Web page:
Friday, January 21, 2022

The sister of a man imprisoned in Saudi Arabia writes to Hamilton. NWN News

PARIS (NWN) – The sister of a man sentenced to death in Saudi Arabia is asking seven-time Formula One champion Lewis Hamilton to help save her brother’s life.

Zainab Abu al-Kheer told the Associated Press in a telephone interview that Hamilton’s announcement two weeks ago in Qatar that F1 is “duty bound” To raise awareness of human rights he feels that he may be able to save his brother Hussein Abu al-Kheer. Auto racing pivots into headlines in Saudi Arabia on Sunday when the kingdom is hosting an F1 competition for the first time.

“Dear Lewis, I am writing to you in the hope that my brother’s life may be saved,” Abu al-Kheer wrote to Hamilton from his home in Canada last week, in a note exclusively shared with the NWN. in the letter. “When you’re in Saudi Arabia, just saying his name might be enough.”

When asked about the letter during his pre-race news conference on Thursday, Hamilton said, “I’m not really sure what letter you’re referring to, so I can’t really comment on that. “

Saudi Arabia, one of the world’s most prolific executioners, dramatically reduced the number of executions in 2020, following changes that bar executions for nonviolent drug-related crimes, according to a government tally and independent observers Is.

With his younger brother jailed in Tabuk, Saudi Arabia, some 6,000 miles (about 9,700 kilometers) away, Abu al-Kheer said he hoped Hamilton could build ties to the powerful Saudis.

“Something a celebrity like Hamilton can do is talk to the prince (Crown Prince Mohammed bin Salman), the interior minister or even King Salman,” said Abu al-Kheer from his home near Ottawa. said. “People like Hamilton get the attention of governments everywhere.”

In his letter to Hamilton shared exclusively with the NWN by legal action NGO Repriv, Abu al-Kheer says his brother, Jordan, 56, was sentenced to death five years ago on drug-related charges Was.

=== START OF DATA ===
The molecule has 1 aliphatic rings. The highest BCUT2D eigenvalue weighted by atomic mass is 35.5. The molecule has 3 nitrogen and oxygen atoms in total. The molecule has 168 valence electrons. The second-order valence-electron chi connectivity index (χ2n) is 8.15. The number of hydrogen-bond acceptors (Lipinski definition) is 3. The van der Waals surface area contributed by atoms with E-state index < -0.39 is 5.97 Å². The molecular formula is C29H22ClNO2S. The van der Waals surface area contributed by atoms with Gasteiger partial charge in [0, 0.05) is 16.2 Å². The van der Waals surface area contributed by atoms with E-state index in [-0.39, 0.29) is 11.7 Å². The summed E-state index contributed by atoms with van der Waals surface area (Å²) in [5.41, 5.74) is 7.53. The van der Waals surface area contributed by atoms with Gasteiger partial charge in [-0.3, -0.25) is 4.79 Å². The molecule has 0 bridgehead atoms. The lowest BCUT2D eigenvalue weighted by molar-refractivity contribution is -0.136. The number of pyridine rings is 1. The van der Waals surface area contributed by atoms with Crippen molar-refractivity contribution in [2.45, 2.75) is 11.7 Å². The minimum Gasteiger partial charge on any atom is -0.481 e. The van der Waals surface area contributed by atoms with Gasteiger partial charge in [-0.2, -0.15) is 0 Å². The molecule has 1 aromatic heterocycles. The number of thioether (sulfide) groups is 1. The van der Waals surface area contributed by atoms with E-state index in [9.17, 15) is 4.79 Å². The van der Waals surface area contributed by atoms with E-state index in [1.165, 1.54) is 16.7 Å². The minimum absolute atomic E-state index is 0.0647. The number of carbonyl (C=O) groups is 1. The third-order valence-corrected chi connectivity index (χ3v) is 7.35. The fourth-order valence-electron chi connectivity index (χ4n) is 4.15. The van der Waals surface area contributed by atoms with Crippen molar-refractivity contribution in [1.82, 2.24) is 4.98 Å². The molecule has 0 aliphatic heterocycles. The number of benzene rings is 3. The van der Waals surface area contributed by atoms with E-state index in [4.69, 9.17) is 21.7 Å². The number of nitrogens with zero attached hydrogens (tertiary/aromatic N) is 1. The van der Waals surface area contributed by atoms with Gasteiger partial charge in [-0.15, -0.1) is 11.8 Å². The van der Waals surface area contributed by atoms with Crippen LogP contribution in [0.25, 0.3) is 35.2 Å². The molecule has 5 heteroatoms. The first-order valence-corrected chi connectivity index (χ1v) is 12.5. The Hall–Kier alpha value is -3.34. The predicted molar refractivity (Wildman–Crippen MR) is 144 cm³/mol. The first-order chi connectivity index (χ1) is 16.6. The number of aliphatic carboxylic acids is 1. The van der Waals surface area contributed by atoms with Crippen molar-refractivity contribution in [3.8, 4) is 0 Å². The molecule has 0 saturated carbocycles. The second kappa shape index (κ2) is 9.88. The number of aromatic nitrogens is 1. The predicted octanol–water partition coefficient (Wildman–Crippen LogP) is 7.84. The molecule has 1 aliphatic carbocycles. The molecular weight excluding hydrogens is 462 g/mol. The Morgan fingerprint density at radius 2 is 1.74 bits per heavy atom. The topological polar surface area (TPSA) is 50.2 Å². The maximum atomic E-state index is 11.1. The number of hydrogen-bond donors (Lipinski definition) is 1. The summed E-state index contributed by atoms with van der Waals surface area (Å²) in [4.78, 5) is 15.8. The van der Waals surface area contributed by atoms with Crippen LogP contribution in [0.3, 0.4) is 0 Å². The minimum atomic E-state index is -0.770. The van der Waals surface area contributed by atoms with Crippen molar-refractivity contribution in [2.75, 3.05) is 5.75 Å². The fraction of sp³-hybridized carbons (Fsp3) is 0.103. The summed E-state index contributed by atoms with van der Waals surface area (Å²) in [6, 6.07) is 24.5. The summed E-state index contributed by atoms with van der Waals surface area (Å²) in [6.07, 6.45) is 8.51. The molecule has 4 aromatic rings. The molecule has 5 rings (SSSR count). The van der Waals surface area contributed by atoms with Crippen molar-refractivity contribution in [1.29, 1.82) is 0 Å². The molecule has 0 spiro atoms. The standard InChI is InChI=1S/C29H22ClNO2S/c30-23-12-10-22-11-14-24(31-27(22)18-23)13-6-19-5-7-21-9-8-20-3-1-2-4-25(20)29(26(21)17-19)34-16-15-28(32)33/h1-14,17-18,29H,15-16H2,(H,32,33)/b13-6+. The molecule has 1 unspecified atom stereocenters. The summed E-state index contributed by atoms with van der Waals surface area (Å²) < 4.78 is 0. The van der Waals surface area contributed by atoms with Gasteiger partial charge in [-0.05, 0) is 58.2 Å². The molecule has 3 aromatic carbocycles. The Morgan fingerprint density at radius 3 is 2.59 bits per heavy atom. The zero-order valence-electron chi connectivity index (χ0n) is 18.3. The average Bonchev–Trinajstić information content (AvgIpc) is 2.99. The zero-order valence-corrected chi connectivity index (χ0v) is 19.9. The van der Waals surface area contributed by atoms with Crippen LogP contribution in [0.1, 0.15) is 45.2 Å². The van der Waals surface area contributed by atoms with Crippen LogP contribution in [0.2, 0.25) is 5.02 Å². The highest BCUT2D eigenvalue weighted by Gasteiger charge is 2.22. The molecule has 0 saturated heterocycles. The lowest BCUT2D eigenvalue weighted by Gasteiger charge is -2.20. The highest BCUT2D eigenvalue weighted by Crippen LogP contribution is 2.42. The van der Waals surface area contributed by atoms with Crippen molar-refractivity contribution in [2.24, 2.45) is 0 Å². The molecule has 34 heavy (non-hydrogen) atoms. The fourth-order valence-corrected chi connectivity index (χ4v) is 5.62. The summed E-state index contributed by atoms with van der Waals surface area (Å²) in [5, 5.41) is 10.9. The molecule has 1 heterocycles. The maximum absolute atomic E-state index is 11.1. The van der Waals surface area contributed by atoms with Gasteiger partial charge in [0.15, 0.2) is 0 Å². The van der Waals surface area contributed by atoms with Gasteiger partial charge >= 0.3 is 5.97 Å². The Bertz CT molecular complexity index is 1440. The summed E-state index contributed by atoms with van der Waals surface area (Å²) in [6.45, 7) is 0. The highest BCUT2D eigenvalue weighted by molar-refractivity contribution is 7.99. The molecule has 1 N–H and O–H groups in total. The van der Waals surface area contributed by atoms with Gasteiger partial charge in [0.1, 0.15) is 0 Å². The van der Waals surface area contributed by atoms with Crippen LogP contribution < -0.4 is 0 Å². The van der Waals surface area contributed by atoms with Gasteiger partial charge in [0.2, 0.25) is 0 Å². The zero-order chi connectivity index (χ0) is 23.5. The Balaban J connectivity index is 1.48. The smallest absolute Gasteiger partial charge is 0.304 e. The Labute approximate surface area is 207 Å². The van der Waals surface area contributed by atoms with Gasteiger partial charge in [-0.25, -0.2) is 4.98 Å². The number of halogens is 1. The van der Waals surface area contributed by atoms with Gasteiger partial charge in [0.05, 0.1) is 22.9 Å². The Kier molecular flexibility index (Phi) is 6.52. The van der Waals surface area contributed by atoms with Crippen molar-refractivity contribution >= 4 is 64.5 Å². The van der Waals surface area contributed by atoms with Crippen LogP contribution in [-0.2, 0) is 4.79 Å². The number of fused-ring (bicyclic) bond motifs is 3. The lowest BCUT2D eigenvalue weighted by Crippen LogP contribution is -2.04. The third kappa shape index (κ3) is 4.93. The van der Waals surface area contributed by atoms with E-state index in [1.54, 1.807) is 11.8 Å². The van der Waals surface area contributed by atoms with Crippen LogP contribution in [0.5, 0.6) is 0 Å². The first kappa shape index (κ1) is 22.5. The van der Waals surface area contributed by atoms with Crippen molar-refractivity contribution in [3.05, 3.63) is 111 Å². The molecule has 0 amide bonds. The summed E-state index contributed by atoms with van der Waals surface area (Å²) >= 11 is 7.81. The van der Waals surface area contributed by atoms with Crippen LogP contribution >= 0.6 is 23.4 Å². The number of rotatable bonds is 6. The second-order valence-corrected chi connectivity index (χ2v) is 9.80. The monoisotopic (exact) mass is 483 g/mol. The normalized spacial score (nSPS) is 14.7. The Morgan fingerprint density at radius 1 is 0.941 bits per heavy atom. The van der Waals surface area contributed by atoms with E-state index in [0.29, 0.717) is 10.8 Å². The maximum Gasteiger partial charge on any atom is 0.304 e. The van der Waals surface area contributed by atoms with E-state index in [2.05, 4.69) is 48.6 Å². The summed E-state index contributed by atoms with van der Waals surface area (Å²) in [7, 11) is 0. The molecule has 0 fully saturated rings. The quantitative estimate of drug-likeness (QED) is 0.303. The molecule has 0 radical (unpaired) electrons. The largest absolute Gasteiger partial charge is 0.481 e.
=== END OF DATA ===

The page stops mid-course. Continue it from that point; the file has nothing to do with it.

She says the husband and father of eight children were unintentionally used as a drug mule and, when arrested, were horribly tortured. On his way from Jordan to Saudi Arabia to work as a driver, customs officials searched his car one day.

“For 12 days, my brother told the authorities the truth: that he knew nothing about bullets,” Abu al-Kheer wrote in his letter. “They hung her upside down from the ceiling, and beat her on every part of her body. The torture was so severe that even a year later we could see the scars. Eventually, he falsely admitted to smuggling drugs. ,

Amnesty International has ranked Saudi Arabia third in the world for the highest number of executions in 2019.

According to Repriv, King Salman and the powerful Crown Prince have executed 392 people for nonviolent crimes in six years.

There was a significant drop in 2020 compared to an all-time high of 184 executions a year ago. The drop resulted in a moratorium on the death penalty for drug-related offenses.

But Abu al-Kheer told the NWN he is worried his brother could still face the gallows.

“He said that they have stopped beheading (since) for almost a year. But there is no one who knows what they are doing (inside the jail).”

Bahrain, Qatar and Saudi Arabia have been accused of “game-washing” their human rights records by using high-profile sporting events to project a favorable image.

Qatar will host the World Cup next year. Two years ago, boxer Anthony Joshua left Saudi Arabia wealthier by nearly $70 million after a victory in Riyadi., Saudi Arabia came under scrutiny after buying English Premier League club Newcastle in October,

Human Rights Watch launched a campaign late last year that is an attempt by the Saudi government to spend billions of dollars hosting major events as a “deliberate tactic to divert attention from the country’s image”. is in the form. as a pervasive human rights violator.”

Heba Morayeff, Amnesty International’s regional director for the Middle East and North Africa, said glamorous events should not detract from human rights.

“Saudi Arabian authorities have invested heavily in PR stunts to re-brand their image,” Morayef said in a news release on Thursday. “The authorities in Saudi Arabia need to realize that the best PR comes from respecting human rights.”

The NWN sent an email to government officials seeking clarification on the death penalty and human rights.

Meanwhile, Abu al-Kheer also wrote to King Salman.

“I did everything I could to help my brother, save his life,” she told the NWN. “I always give him hope to see his kids and wife.”

Hamilton has been a loud voice for human rights,

In July, he and four-time champion Sebastian Vettel spoke out against the Hungarian government’s planned LGBT law referendum.,

There was a rainbow on Hamilton’s Mercedes helmet in Qatar LGBTQ+. For Community. Two years ago, singer Nicki Minaj pulled out of a concert in Saudi Arabia to support women’s rights and gay rights.

In Saudi Arabia, homosexual relationships are considered a crime and can result in flogging or the death penalty. Discrimination and harassment are common but individuals are rare to be prosecuted.

Hamilton addressed the issue at his news conference on Thursday

“If everyone wants to take the time to read what the law is for the LGBTQ+ community, that’s terrible,” Hamilton said.

“Do I feel comfortable (racing) here? I would say I do. But it is not my choice to be here, the sport has chosen to be here,” said Hamilton. “A lot of changes need to happen and I think our game needs to do more.”


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